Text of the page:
President Trump on Monday released his budget proposal for the next fiscal year. Tucked into the suggestions for increased military spending and slashing domestic programs was a request for $8.6 billion for building a wall on the U.S.-Mexico border.
This proposal comes less than two months after Trump triggered a government shutdown in a fit of pique after Congress refused to give him $5.7 billion for a border wall in a continuing resolution covering spending for the rest of this fiscal year. The government remained shut down for 35 days, causing enormous financial and emotional hardship for hundreds of thousands of federal employees and even more contractors who lost their jobs and never got them back.
Polls at the time showed that the president and his party got the majority of the blame from the public. In the end, the administration backed down, allowing the government to reopen. Days later, Trump declared a national emergency so he could seize money Congress has appropriated for other uses and redirect it towards border construction. Congress is working on a measure to overturn the declaration, which Trump will likely veto as early as this week.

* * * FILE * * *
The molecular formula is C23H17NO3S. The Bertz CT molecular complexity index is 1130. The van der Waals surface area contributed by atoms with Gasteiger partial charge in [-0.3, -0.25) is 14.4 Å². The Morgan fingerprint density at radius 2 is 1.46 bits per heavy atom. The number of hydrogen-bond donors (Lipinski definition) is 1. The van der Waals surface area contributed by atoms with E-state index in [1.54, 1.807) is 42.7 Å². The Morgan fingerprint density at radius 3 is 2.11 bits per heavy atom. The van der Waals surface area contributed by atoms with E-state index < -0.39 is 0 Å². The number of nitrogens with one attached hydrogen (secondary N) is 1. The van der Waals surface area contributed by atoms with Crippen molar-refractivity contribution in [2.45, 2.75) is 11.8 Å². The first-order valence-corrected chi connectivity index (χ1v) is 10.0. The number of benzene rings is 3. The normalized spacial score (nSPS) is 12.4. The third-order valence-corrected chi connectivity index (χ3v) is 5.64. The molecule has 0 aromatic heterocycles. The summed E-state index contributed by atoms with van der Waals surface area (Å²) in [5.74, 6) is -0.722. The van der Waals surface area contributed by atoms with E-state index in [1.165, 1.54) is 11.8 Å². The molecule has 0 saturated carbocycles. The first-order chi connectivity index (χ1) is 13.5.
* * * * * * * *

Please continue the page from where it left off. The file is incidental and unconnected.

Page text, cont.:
Conditions have not changed with regard to Congress appropriating money for a wall. Democrats still control the House of Representatives. They are not going to give in to Trump on this. On Sunday, Nancy Pelosi and Chuck Schumer released a statement saying exactly that. It remains to be seen how much stomach the Republicans in Congress have for this battle.
But Trump being Trump, he is now picking this fight all over again. With an even larger amount of money.
From the president’s perspective, keeping this argument going must seem rational. The portion of his base that hasn’t given up on the wall (or that doesn’t know that even immigration restrictionists know it is a worthless idea) will likely see him as continuing to fight for one of their priorities. This is an old habit of Trump’s when he hits rough sledding – he says or does something outlandish to draw his base closer to him. Demanding more wall money gets the base geared up going into an election year. Call it an early down payment on the 2020 campaign.
A budget proposal from the president is just that – a proposal. So it is often read a statement of priorities. Trump has just told the country that one of his priorities is continuing this fight, no matter how damaging it is to his party and, perhaps, his own re-election prospects. It is government by temper tantrum from the Executive Branch, and one that, if history is any guide, the president is bound to lose badly.